About me

This is the homepage of Karoliina Lehtinen. Welcome.

Contact email: kleh at-sign informatik.uni-kiel.de

I am a postdoctoral researcher in Prof. Dr. Dirk Nowotka's Reliable Systems group at the Christian-Albrechts University of Kiel, Germany. I did my PhD in the Laboratory for Foundations of Computer Science, University of Edinburgh, supervised by Dr. Julian Bradfield and Dr. Sandra Quickert. I am originally from Finland, but ended up in Edinburgh and now Kiel after going to school in France and doing the Computer Science Tripos and M.Phil in Advanced Computer Science in Cambridge, where my dissertations were supervised by Dr. Bjarki Holm and Prof. Anuj Dawar.

My primary research interests are mathematical logics, infinite games, and automata theory, in particular in the contexts of verification and descriptive complexity. My PhD topic was complexity in the modal \( \mu\) calculus, which is currently my favourite logic.

Current Research

Parity Games

Parity games are infinite two-player path-forming games, played on finite graphs. Fun as that sounds, they are more than just a way to idle away long winter evenings: they turn out to be a way of modeling all sorts of verification problems.

Here's my take on how a logician might solve parity-games in quasi-polynomial time: pdf slides (to appear LiCS'18).

If you are in the business of implementing parity game algorithms, I would be interested in figuring out how this works out in practice.

Runtime Verification of Fixpoint Logic

Runtime monitoring is a light-weight verification technique, where the idea is to try to infer properties of a system by looking at its execution. I've recently been looking at what exactly this technique can achieve for the partial verification of branching-time specifications expressed in Hennessy--Milner Logic with recursion (\( \mu\)HML). I show that arbitrary specifications in this logic can have meaningful monitors, and that we can compute optimal ones. The main insight here is that the theory and practice of runtime monitoring, which has mostly been considered on linear time, can also extend to arbitrary branching-time properties.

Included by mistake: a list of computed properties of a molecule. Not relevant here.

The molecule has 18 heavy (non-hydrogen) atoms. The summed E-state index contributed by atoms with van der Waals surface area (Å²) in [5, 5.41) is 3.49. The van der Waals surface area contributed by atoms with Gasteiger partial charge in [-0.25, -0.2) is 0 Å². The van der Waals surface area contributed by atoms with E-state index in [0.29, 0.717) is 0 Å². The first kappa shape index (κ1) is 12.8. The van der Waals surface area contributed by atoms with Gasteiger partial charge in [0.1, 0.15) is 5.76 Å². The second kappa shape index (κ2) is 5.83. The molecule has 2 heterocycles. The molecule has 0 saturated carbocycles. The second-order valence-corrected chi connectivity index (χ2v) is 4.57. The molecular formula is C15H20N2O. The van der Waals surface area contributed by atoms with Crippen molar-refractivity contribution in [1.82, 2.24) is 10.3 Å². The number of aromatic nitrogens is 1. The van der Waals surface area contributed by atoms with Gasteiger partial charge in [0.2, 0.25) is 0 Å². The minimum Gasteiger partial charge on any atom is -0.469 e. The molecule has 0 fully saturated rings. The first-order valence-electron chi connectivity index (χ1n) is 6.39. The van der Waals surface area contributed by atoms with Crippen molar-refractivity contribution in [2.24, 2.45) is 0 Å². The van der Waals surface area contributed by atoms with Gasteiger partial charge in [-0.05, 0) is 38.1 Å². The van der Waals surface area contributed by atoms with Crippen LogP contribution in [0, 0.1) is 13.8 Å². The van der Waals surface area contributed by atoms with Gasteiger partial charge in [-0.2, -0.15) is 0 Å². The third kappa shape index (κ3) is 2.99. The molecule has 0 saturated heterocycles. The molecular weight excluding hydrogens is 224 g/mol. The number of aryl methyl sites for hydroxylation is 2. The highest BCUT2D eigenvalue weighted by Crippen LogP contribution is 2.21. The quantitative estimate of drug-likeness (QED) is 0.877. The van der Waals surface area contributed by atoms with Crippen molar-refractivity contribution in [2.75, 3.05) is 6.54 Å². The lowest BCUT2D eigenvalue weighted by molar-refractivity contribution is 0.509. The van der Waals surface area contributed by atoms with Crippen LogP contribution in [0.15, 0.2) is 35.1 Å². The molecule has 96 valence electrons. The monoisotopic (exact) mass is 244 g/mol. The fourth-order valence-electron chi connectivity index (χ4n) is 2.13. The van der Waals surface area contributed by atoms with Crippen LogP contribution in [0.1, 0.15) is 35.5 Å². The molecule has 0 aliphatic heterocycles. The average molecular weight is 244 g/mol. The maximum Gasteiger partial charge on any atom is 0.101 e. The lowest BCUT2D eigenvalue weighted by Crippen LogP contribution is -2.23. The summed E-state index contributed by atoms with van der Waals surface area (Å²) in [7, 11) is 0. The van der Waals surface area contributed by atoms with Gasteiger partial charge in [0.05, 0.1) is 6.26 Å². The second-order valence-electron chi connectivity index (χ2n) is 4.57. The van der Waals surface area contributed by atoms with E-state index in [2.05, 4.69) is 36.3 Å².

Here's my take on how to compute optimal monitors for formulas of \( \mu\)HML: pdf slides

Check out the TheoFoMon project for related work.


A modal \(\mu\) perspective on solving parity games in quasi-polynomial time. M.K.Lehtinen. LiCS'18 (to appear) pdf slides.

\(\Sigma^{\mu}_2\) is decidable for \(\Pi^{\mu}_2\). M.K.Lehtinen & S.Quickert. Cie 2017 pdf

The descriptive complexity of modal \( \mu\) model-checking parity games. M.K.Lehtinen. GandALF 2017 pdf

Deciding the first levels of the modal \( \mu\) calculus by formula construction. M.K.Lehtinen & S.Quickert. CSL 2015. pdf

Disjunctive form and the modal \( \mu\) alternation hierarchy. M.K.Lehtinen. FICS 2015 pdf


Runtime Verification of Fixpoint Logic: Synthesis of Optimal Monitors. M.K.Lehtinen pdf slides


Syntactic complexity in the modal \(\mu\) calculus. M.K.Lehtinen. Doctoral thesis from the University of Edinburgh, 2017. pdf

Parity games and the automaticity of modal \(\mu\). M.K.Lehtinen. M.Phil thesis from the University of Cambridge, 2012. pdf


I will be teaching a course called Research Skills starting in April. More on this later.

I used to be the teaching assistant and tutor for Edinburgh's first year course on Functional Programming. Other courses I have been a TA or tutor for: the shiny new course Introduction to Theoretical Computer Science, the course Processing Formal and Natural Languages and the course Algorithms, Data Structures, Learning. I occasionally also find myself teaching folk dancing, which is a rather different experience.